- SEE ALSO
LWP::Parallel::RobotUA - A class for Parallel Web Robots
require LWP::Parallel::RobotUA; $ua = new LWP::Parallel::RobotUA 'my-robot/0.1', 'firstname.lastname@example.org'; $ua->delay(0.5); # in minutes! ... # just use it just like a normal LWP::Parallel::UserAgent $ua->register ($request, \&callback, 4096); # or $ua->wait ( $timeout );
This class implements a user agent that is suitable for robot applications. Robots should be nice to the servers they visit. They should consult the /robots.txt file to ensure that they are welcomed and they should not make requests too frequently.
But, before you consider writing a robot take a look at <URL:http://info.webcrawler.com/mak/projects/robots/robots.html>.
When you use a LWP::Parallel::RobotUA as your user agent, then you do not really have to think about these things yourself. Just send requests as you do when you are using a normal LWP::Parallel::UserAgent and this special agent will make sure you are nice.
The LWP::Parallel::RobotUA is a sub-class of LWP::Parallel::UserAgent and LWP::RobotUA and implements a mix of their methods.
In addition to LWP::Parallel::UserAgent, these methods are provided:
Your robot's name and the mail address of the human responsible for the robot (i.e. you) are required by the constructor.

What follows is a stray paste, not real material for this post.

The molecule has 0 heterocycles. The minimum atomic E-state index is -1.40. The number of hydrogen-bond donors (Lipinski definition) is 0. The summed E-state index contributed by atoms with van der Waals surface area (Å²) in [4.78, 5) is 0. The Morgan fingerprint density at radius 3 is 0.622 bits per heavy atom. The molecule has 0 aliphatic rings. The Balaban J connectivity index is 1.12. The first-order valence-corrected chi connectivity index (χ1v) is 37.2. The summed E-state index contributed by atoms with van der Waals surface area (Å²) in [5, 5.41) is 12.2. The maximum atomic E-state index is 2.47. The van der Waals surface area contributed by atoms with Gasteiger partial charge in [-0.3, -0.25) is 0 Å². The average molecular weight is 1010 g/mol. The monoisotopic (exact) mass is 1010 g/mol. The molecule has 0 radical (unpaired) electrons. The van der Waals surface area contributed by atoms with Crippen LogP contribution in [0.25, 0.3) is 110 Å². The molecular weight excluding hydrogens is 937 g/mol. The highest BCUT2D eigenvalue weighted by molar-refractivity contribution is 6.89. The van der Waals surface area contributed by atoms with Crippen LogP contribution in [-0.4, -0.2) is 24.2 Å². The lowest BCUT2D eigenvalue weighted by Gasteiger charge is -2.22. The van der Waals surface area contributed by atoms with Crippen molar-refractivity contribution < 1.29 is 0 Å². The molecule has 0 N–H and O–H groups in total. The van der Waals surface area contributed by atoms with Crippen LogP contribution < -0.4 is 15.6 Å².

Optionally it allows you to specify the WWW::RobotRules object to use. (See WWW::RobotRules::AnyDBM_File for persistent caching of robot rules in a local file)
Set/Get the minimum delay between requests to the same server. The default is 1 minute.
Note: Previous versions of LWP Parallel-Robot used Seconds instead of Minutes! This is now compatible with LWP Robot.
Returns the number of seconds you must wait before you can make a new request to this server. This method keeps track of all of the robots connection, and enforces the delay constraint specified via the delay method above for each server individually.
Note: Although it says 'host', it really means 'netloc/server', i.e. it differentiates between individual servers running on different ports, even though they might be on the same machine ('host'). This function is mostly used internally, where RobotUA calls it to find out when to send the next request to a certain server.
Returns a string that describes the state of the UA. Mainly useful for debugging.
Copyright 1997-2004 Marc Langheinrich <email@example.com>
This library is free software; you can redistribute it and/or modify it under the same terms as Perl itself.